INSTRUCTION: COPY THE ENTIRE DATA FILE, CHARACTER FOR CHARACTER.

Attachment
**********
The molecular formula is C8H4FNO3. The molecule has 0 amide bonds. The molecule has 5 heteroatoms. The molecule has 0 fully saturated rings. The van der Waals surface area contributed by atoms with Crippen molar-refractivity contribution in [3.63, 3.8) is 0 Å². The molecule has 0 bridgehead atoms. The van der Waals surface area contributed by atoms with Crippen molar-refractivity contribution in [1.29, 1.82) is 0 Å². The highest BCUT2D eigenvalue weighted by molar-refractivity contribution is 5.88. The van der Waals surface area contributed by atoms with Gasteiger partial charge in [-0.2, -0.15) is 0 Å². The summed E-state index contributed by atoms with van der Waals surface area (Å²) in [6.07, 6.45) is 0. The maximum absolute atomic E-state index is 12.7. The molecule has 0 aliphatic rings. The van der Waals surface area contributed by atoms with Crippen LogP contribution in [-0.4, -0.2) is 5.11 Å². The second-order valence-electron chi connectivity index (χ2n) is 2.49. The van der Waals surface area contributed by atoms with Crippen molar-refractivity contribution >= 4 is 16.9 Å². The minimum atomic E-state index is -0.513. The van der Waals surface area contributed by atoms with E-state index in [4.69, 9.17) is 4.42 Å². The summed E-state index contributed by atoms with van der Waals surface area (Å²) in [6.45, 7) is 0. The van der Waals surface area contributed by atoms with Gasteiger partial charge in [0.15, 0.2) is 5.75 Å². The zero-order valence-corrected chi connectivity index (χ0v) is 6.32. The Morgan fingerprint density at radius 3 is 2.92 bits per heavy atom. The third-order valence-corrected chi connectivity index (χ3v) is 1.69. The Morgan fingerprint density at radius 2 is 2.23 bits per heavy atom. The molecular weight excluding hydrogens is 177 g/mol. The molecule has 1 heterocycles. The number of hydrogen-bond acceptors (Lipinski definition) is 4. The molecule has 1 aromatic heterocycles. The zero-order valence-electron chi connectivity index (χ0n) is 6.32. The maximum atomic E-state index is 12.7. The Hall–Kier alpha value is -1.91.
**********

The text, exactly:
The molecular formula is C8H4FNO3. The molecule has 0 amide bonds. The molecule has 5 heteroatoms. The molecule has 0 fully saturated rings. The van der Waals surface area contributed by atoms with Crippen molar-refractivity contribution in [3.63, 3.8) is 0 Å². The molecule has 0 bridgehead atoms. The van der Waals surface area contributed by atoms with Crippen molar-refractivity contribution in [1.29, 1.82) is 0 Å². The highest BCUT2D eigenvalue weighted by molar-refractivity contribution is 5.88. The van der Waals surface area contributed by atoms with Gasteiger partial charge in [-0.2, -0.15) is 0 Å². The summed E-state index contributed by atoms with van der Waals surface area (Å²) in [6.07, 6.45) is 0. The maximum absolute atomic E-state index is 12.7. The molecule has 0 aliphatic rings. The van der Waals surface area contributed by atoms with Crippen LogP contribution in [-0.4, -0.2) is 5.11 Å². The second-order valence-electron chi connectivity index (χ2n) is 2.49. The van der Waals surface area contributed by atoms with Crippen molar-refractivity contribution >= 4 is 16.9 Å². The minimum atomic E-state index is -0.513. The van der Waals surface area contributed by atoms with E-state index in [4.69, 9.17) is 4.42 Å². The summed E-state index contributed by atoms with van der Waals surface area (Å²) in [6.45, 7) is 0. The van der Waals surface area contributed by atoms with Gasteiger partial charge in [0.15, 0.2) is 5.75 Å². The zero-order valence-corrected chi connectivity index (χ0v) is 6.32. The Morgan fingerprint density at radius 3 is 2.92 bits per heavy atom. The third-order valence-corrected chi connectivity index (χ3v) is 1.69. The Morgan fingerprint density at radius 2 is 2.23 bits per heavy atom. The molecular weight excluding hydrogens is 177 g/mol. The molecule has 1 heterocycles. The number of hydrogen-bond acceptors (Lipinski definition) is 4. The molecule has 1 aromatic heterocycles. The zero-order valence-electron chi connectivity index (χ0n) is 6.32. The maximum atomic E-state index is 12.7. The Hall–Kier alpha value is -1.91.